Herpes simplex virus (HSV) expresses a number of membrane glycoproteins, including gB, gD, and gH/gL, that function in both entry of virus particles and movement of virus from an infected cell to an uninfected cell (cell-to- cell spread). However, a complex of HSV glycoproteins gE and gI (gE/gI) is required for efficient cell-to-cell spread, especially between cells that form extensive cell junctions, yet it is not necessary for entry of extracellular virions. We previously showed that gE/gI has the capacity to localize specifically to cell junctions; the glycoprotein complex was found at lateral surfaces of cells in contact with other cells but not at those lateral surfaces not forming junctions or at apical surfaces. By virtue of these properties, gE/gI is an important molecular handle on the poorly understood process of cell-to-cell spread. Here, we show that the cytoplasmic domain of gE is important for the proper delivery of gE/gI to lateral surfaces of cells. Without this domain, gE/gI is found on the apical surface of epithelial cells, and more uniformly in the cytoplasm, although incorporation into the virion envelope is unaffected. However, even without proper trafficking signals, a substantial fraction of gE/gI retained the capacity to accumulate at cell junctions. Therefore, the extracellular domain of gE can mediate accumulation of gE/gI at cell junctions, if the glycoprotein can be delivered there, probably through interactions with ligands on the opposing cell. The role of phosphorylation of the cytoplasmic domain of gE was also studied. A second mutant HSV type 1 was constructed in which three serine residues that form a casein kinase II phosphorylation site were changed to alanine residues, reducing phosphorylation by 70 to 80%. This mutation did not affect accumulation at cell junctions or cell-to-cell spread.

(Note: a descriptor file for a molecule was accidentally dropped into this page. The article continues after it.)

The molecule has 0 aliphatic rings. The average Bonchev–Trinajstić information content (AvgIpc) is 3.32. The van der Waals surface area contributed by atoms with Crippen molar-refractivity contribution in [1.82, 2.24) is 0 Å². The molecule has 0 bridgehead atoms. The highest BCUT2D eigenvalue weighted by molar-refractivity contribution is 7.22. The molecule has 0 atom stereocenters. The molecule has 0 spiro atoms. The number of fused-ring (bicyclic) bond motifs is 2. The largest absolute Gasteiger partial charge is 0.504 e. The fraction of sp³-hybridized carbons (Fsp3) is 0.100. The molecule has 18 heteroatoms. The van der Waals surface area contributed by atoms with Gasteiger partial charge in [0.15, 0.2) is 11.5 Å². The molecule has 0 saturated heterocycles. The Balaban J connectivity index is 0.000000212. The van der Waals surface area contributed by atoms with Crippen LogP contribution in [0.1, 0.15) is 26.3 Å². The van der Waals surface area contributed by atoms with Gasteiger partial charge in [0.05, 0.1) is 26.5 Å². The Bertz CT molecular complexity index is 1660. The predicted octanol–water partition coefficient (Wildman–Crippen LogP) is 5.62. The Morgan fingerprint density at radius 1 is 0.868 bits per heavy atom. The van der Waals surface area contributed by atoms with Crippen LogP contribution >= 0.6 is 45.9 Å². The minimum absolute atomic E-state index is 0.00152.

ASJC Scopus subject areas
- Insect Science